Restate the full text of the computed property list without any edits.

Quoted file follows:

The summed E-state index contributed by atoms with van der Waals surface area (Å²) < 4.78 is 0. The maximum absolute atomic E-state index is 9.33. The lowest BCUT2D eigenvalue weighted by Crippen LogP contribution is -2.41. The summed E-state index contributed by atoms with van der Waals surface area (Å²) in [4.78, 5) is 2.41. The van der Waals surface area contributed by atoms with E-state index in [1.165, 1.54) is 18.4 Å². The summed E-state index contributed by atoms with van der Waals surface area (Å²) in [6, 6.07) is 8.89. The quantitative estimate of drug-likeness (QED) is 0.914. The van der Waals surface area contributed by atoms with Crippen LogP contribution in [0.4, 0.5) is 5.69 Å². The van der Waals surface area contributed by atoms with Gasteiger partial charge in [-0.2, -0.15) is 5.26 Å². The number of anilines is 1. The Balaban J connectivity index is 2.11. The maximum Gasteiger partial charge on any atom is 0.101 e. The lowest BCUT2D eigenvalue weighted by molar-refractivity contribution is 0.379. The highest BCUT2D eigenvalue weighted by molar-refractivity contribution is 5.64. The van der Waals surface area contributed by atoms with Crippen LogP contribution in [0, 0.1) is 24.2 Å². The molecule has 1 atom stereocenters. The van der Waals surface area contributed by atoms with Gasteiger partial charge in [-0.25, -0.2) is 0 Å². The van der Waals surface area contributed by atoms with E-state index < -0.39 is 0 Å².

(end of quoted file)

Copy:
The summed E-state index contributed by atoms with van der Waals surface area (Å²) < 4.78 is 0. The maximum absolute atomic E-state index is 9.33. The lowest BCUT2D eigenvalue weighted by Crippen LogP contribution is -2.41. The summed E-state index contributed by atoms with van der Waals surface area (Å²) in [4.78, 5) is 2.41. The van der Waals surface area contributed by atoms with E-state index in [1.165, 1.54) is 18.4 Å². The summed E-state index contributed by atoms with van der Waals surface area (Å²) in [6, 6.07) is 8.89. The quantitative estimate of drug-likeness (QED) is 0.914. The van der Waals surface area contributed by atoms with Crippen LogP contribution in [0.4, 0.5) is 5.69 Å². The van der Waals surface area contributed by atoms with Gasteiger partial charge in [-0.2, -0.15) is 5.26 Å². The number of anilines is 1. The Balaban J connectivity index is 2.11. The maximum Gasteiger partial charge on any atom is 0.101 e. The lowest BCUT2D eigenvalue weighted by molar-refractivity contribution is 0.379. The highest BCUT2D eigenvalue weighted by molar-refractivity contribution is 5.64. The van der Waals surface area contributed by atoms with Crippen LogP contribution in [0, 0.1) is 24.2 Å². The molecule has 1 atom stereocenters. The van der Waals surface area contributed by atoms with Gasteiger partial charge in [-0.25, -0.2) is 0 Å². The van der Waals surface area contributed by atoms with E-state index < -0.39 is 0 Å².